When all is said and done, our immediate family may be a little smaller, but so was Gideon’s army, and those 300 were more than enough to win the day!

Friday, January 9, 2009

Fatal Flaw?

Posted this the other day at a group on FB, "Happy to be a Presbyterian" -

For much of my ministry (39 years’ worth), I’ve watched portions of our church raise critical questions about our faithfulness, our orthodoxy, our trustworthiness, and sometimes, with the questions, a full-out dismissal of the church as heretical, if not apostate.

Some of this reflects an American desire to supersede one another – to find the next version - bigger, better, purer, and more effective. Along with this, then, the stories of dramatic conversion and numerical success as proof of the “better” idea.

But it’s not just an American thing, but an element of the Reformation itself – what I’ve come to term, “our fatal flaw.” Not always fatal, of course, nor always a flaw, but our incessant desire to pin one another down on what’s believed, to write and write again, to give expression to our faith, at the moment, and then check and recheck on one another as to how we’re lining up.

In this regard, I’ve had some appreciation for the Roman Church – their unity is less a matter of faith and more a matter of polity. Upon closer examination, in spite of the Pope and the Magisterium, there is tremendous diversity across the Roman world, especially in the near-independent monastic orders, but from nation-to-nation as well.

Nothing works perfectly, of course – the Tower of Babel Principle - a marvelous gift from God that insures a failure-factor in our unrelenting efforts to build a tower to heaven.

Whether Reformed or Roman, evangelical or progressive (or whatever title we might claim) we do well to heed Calvin’s leveling words – the persistent character of sin, and in so recognizing OUR sin, and seeing how merciful God is to US, we might, in our recognition of someone else’s sin, be a bit more sympathetic and kindly.

Jesus never told us to stop taking out one another’s eye-splinters, but reminds us to deal with our own splinters, logs, before we jump self-righteously into someone else’s eye.

We might learn a thing or two from our Asian brothers and sisters who tend to think both/and rather than either/or. Western thinking is painfully linear, whereas Eastern thought is bit circular – think yin yang.

Our typical linear pattern has been “you’re in or you’re out” – the last 150 years has been a see-saw battle at our General Assemblies, what with the ouster of Briggs at Union in New York (and Union’s subsequent withdrawal from the Presbyterian fold) and 40 years later, Machen’s departure to form Westminster in Philadelphia … and back-and-forth it goes; either/or.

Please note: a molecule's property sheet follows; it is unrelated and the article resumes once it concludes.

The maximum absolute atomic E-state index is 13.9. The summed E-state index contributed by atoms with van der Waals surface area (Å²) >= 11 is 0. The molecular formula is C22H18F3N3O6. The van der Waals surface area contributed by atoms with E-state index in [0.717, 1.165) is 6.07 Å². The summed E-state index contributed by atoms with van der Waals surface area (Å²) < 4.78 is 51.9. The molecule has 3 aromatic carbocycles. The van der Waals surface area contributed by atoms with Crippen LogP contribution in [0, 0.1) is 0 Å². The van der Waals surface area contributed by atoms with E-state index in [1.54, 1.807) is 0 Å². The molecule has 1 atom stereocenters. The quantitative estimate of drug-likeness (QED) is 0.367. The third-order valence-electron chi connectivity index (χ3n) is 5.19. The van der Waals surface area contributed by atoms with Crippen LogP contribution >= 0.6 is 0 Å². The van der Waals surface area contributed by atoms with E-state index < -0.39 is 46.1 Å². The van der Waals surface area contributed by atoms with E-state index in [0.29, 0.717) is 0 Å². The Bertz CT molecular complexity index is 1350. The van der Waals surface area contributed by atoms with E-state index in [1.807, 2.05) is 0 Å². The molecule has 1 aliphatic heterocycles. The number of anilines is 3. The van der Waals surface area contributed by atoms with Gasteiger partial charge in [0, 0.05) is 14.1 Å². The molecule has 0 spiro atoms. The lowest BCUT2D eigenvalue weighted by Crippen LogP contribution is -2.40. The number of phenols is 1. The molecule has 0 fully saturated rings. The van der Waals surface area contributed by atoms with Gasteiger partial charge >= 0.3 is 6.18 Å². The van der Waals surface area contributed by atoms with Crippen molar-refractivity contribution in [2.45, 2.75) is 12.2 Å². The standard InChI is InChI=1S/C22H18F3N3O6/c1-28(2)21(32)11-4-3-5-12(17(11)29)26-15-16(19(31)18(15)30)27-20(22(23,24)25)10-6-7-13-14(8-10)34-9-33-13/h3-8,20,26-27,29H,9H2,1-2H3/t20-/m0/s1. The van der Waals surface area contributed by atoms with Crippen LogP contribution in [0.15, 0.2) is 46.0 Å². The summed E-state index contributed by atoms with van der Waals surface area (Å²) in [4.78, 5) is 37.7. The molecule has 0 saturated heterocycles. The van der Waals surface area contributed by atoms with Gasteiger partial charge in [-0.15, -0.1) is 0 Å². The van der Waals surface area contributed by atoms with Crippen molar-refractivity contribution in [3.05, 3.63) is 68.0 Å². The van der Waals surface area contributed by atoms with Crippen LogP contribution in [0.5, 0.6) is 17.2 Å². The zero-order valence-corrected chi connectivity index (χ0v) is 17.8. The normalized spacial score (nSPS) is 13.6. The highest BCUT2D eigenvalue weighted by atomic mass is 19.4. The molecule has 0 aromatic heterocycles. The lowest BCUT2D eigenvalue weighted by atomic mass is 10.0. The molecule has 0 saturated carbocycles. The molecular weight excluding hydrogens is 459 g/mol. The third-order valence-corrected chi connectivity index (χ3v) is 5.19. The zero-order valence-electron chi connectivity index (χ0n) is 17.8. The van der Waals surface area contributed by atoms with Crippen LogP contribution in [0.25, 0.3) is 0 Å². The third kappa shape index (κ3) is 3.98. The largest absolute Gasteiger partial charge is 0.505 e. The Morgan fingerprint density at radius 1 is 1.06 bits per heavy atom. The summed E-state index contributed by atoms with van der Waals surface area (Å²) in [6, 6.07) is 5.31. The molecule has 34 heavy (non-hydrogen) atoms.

I think we’re learning – a new generation of evangelical youth are deeply concerned about poverty, the environment and justice – demoting, if you will, the hot-button issues of their parents – abortion and homosexuality.

On the other hand, a whole new generation of progressives are returning to Scripture and prayer, taking monastic or semi-monastic vows and seeking a vision of God.

Both groups and everyone in between are taking a fresh look at all the theological anchors of the Christian faith – hard-liners are not so hard any more, and those who’ve been so soft, as to be mushy, are firming things up a bit. God be praised; we’re meeting in the creative middle ground.

Convergence, emergence – a new paradigm is evolving, a both/and arrangement.

The culture wars of the 80s and 90s have exhausted us, without a clear winner.

The mainline churches are experiencing renewal, and the mega-churches have reached their zenith only to discover their own failures to make disciples rather than merely attract attendees. After all the claims and counter-claims, we go to bed at night forgiven sinners, and awaken the next day in grace – the same grace for everyone!

Is there a better idea?

Maybe for soap or cars, but we need to be very careful about matters of faith and life. We’re all in this together, and I’d rather encourage you in your journey, as strange as it may appear to me, even being contrary to my journey, but if we’re complimenting one another, praying for one another, seeking to understand and strengthening one another, then the church will prosper – for when love trumps all other laws, that’s when the world begins to pay attention!